Despite the promise of DBS, some feel it falls short of being a truly targeted treatment.
“The brain is composed of more cells than people living on Earth,” Knöpfel said. There are approximately 86 billion neurons in the brain, according to recent estimates.
While DBS stimulates a general region of the brain, Knöpfel said a more effective treatment would stimulate the individual neurons responsible for a brain disorder.
Optogenetics may be that solution, he said.
Optogenetics has made waves in the neuroscience community in the last five years, ever since Nature named it “2010 Method of the Year.” With optogenetics, a neuron or a type of neuron is genetically engineered to be light-sensitive. Therefore, when you expose those neurons to a light source they will immediately activate. When brain tissue is under a microscope, a researcher could see exactly how dopamine affects the brain. This could lead to major breakthroughs in Parkinson’s, schizophrenia and addiction research, Moore said.
Instead of activating an entire region of the brain, as DBS does, optogenetics can activate just the abnormal cells responsible for a brain disease, leaving the healthy cells undisturbed.
But there are roadblocks to clinical applications. Unlike DBS, which has decades of clinical history and is FDA approved for multiple conditions, optogenetics currently has only one human trial.
Optogenetics-based treatments for movement disorders and mental illness are theoretical, while DBS treatments are proven. Two major engineering hurdles stand in the way of further optogenetics trails. The first is human genetic engineering.
“I think optogenetics is a powerful technique, but people do not fully understand that currently gene therapy in the human brain is very experimental,” DBS-specialist Richardson said. “You need to be able to get the right gene to the right type of cell in the right brain region. I think it is underdiscussed, because how you do that is incredibly complicated.”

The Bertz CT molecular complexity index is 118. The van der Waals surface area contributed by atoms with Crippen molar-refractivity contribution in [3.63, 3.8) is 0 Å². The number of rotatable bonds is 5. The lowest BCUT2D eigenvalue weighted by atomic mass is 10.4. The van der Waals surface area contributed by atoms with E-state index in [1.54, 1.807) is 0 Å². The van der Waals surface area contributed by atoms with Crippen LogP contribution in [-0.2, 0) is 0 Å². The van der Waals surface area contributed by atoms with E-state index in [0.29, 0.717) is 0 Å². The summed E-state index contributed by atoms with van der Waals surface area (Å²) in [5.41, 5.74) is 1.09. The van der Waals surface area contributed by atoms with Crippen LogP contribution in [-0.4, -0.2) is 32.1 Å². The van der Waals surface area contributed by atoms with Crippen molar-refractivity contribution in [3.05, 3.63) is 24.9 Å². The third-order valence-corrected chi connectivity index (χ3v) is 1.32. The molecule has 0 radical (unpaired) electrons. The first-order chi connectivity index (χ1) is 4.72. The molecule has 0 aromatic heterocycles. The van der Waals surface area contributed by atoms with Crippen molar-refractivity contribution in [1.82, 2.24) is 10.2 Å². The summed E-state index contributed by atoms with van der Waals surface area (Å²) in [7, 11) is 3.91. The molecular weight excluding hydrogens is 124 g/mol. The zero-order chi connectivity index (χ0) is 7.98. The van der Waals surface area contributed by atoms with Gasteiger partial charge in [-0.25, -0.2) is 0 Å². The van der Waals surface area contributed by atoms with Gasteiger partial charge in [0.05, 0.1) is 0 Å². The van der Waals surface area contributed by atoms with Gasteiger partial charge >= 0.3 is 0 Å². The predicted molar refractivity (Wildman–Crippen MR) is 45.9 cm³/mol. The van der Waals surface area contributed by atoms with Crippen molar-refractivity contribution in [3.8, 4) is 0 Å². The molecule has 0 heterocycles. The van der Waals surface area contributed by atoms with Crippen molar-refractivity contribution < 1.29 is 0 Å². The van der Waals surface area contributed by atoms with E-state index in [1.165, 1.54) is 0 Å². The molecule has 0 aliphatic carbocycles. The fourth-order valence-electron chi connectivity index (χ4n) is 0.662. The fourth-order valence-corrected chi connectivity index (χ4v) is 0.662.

Light delivery also presents a challenge for researchers.
“You just don’t see light beams coming through someone’s skull,” said Moore, explaining why it is difficult to introduce light into the human brain.
While fiber optics cables inserted into the brain have been employed as a light source, Moore asks whether, at its current level of effectiveness, this invasive approach is warranted.
Both DBS and optogenetics are far from perfect technologies, but they are notable because their method of brain activation presents an alternative to drug-centric treatment plans.
A study conducted by the National Institute of Neurological Disorders and Stroke (NINDS) and the Department of Veterans Affairs compared DBS treatment with the “best medical therapy” for Parkinson’s, which included medication and physical therapy. Their finding: “DBS showed overall superiority to the best medical therapy at improving motor symptoms and quality of life.”
While Richardson says medical management will fall to the wayside due to these advancements, he does believe they will continue to improve and gain credibility in the clinical community as an established form of treatment.
“I think pharmacological treatment has its place, but once the medications are not working we need other solutions,” he said.